M.J. Winkler Productions became known as Winkler Pictures after Mintz took over in 1926 and partnered with Columbia Pictures for distribution in 1929. In 1931, when the studio moved from New York to California, it was renamed The Charles Mintz Studio.[4]

Becoming Screen Gems (1933–1946)

The Charles Mintz studio became known as Screen Gems in 1933. The name was originally used in 1933, when Columbia Pictures acquired a stake in Charles Mintz's animation studio.[5] The name was derived from an early Columbia Pictures slogan, "Gems of the Screen"; itself a takeoff on the song "Columbia, the Gem of the Ocean".[6] In 1939, a short while before his death, after becoming indebted to Columbia, Mintz relinquished ownership of his studio and the Screen Gems name to Columbia to settle longstanding financial problems.[7]

Mintz was nominated for two Academy Awards for Best Short Subject. His first nomination was in 1935 for Holiday Land, and he was nominated again in 1938 for The Little Match Girl.

For an entire decade, Charles Mintz produced Krazy Kat, Scrappy, and Color Rhapsody animated film shorts through Columbia Pictures. Mintz's production manager became the studio head but was shortly replaced by Mintz's brother-in-law, George Winkler. Columbia then decided to "clean house" by ousting the bulk of the staff (including Winkler) and hiring creative cartoonist Frank Tashlin. After Tashlin's short stay came Dave Fleischer, formerly of the Fleischer Studios, and after several of his successors came Ray Katz and Henry Binder from Warner Bros. Cartoons (previously Leon Schlesinger Productions). Animators, directors, and writers at the series included people such as Art Davis, Sid Marcus, Manny Gould, Bob Wickersham, and during its latter period, Bob Clampett.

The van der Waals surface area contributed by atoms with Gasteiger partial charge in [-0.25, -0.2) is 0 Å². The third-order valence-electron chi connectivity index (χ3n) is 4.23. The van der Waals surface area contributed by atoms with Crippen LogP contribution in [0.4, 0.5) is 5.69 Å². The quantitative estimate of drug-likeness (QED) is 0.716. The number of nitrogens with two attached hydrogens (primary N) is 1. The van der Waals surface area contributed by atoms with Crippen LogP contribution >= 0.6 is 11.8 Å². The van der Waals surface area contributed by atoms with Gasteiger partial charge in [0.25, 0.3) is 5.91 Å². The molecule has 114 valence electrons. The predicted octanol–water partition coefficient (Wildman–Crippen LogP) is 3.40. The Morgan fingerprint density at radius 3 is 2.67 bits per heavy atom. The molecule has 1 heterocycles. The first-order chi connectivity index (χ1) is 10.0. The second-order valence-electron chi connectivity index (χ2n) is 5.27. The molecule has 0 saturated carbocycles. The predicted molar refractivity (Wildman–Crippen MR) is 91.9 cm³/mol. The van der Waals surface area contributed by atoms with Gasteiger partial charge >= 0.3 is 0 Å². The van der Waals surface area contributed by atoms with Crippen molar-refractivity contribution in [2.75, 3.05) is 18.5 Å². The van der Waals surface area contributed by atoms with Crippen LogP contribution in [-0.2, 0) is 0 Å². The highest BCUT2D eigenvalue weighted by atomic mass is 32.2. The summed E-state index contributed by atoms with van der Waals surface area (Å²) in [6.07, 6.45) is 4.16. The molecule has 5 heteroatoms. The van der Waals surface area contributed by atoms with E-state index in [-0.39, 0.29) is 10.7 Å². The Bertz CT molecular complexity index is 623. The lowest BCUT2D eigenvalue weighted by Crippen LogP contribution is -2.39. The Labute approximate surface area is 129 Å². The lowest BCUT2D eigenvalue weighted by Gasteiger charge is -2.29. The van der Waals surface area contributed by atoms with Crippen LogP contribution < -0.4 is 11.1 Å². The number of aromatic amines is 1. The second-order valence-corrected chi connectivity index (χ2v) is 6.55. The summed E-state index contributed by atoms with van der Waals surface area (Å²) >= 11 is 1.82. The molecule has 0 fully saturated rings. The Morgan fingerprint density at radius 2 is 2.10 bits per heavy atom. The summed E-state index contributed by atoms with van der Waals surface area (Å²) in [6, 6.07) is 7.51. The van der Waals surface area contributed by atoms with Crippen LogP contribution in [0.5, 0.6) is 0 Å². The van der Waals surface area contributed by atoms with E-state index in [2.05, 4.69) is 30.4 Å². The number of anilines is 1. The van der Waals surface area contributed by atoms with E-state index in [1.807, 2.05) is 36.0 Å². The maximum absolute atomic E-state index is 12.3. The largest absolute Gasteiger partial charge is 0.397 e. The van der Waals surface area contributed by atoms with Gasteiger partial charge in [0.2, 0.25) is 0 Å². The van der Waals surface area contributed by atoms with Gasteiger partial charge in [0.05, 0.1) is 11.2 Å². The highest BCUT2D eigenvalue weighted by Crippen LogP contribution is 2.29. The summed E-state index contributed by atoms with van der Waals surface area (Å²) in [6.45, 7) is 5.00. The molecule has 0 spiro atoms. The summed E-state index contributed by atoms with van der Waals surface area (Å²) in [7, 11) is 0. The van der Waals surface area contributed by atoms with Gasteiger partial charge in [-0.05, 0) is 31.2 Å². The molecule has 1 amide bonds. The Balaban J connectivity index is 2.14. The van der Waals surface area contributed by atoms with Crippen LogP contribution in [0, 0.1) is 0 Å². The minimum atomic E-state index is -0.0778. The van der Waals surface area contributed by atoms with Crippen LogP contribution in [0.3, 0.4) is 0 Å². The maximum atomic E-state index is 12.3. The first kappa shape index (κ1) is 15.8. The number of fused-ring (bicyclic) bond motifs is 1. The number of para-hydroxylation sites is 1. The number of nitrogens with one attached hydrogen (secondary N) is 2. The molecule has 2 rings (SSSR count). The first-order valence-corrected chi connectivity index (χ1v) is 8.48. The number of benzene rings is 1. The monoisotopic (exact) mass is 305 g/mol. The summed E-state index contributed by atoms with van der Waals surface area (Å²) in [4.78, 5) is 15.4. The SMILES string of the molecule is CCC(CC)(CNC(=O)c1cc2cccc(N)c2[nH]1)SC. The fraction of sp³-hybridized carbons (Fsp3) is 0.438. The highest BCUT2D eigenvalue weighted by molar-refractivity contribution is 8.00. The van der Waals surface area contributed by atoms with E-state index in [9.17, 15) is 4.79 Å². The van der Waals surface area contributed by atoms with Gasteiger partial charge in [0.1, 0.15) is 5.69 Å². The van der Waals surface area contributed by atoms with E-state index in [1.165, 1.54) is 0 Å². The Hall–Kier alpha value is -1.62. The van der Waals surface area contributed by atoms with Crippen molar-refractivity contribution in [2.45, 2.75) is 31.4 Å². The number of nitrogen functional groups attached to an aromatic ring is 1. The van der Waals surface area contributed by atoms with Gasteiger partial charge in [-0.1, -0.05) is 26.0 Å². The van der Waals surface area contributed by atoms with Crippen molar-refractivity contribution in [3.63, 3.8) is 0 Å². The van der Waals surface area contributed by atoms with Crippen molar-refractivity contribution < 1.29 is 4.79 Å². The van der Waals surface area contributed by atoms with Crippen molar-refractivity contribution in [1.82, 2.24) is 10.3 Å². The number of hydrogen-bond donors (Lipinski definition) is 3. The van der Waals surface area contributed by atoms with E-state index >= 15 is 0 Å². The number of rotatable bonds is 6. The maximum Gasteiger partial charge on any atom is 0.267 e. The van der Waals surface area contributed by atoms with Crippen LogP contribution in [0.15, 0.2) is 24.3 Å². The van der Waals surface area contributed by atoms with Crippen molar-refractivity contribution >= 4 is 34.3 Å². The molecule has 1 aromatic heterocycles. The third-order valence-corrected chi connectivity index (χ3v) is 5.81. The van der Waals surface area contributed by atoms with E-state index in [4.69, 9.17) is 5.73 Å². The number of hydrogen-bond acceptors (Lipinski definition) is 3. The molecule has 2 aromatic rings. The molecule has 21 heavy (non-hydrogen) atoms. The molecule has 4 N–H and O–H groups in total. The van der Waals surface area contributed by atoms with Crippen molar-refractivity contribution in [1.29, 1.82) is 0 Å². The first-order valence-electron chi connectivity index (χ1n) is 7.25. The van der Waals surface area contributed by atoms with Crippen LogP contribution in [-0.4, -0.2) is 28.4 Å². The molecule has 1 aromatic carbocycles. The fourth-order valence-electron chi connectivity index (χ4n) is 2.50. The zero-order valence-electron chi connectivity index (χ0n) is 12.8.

Like most studios, the Screen Gems studio had several established characters on their roster. These included Flippity and Flop, Willoughby's Magic Hat, and Tito and His Burrito. However, the most successful characters the studio had been The Fox and the Crow, a comic duo of a refined Fox and a street-wise Crow.

Screen Gems was, in an attempt to keep costs low, the last American animation studio to stop producing black and white cartoons. The final black-and-white Screen Gems shorts appeared in 1946, over three years after the second-longest holdouts (Famous Studios and Leon Schlesinger Productions). During that same year, the studio shut its doors for good, though their animation output continued to be distributed until 1949.[8] It later merged with the television version of Screen Gems (Previously Pioneer Telefilms).

The Screen Gems cartoons were only moderately successful in comparison to those of Walt Disney Animation Studios, Warner Bros. Cartoons, and Metro-Goldwyn-Mayer cartoon studio. The studio's purpose was assumed by an outside producer, United Productions of America (UPA), whose cartoons, including Gerald McBoing-Boing and the Mr. Magoo series, were major critical and commercial successes. Following UPA, a deal with Hanna Barbera was made in 1957, which lasted until 1967.

In 1999, Columbia TriStar International Television produced Totally Tooned In- a syndicated TV package showcasing Columbia's classic cartoon library. With the aid of animation historian Jerry Beck, Columbia restored and remastered the majority of the color Screen Gems cartoons (as well as all the UPA cartoons) from their original 35mm elements. The show aired in several international markets before making its American television debut on Antenna TV on January 8, 2011. They would later be aired on Toon In With Me on the MeTV Network in November 2021.[9] Despite these restoration efforts, Sony Pictures Home Entertainment has no current plans to release these shorts on DVD or Blu-Ray.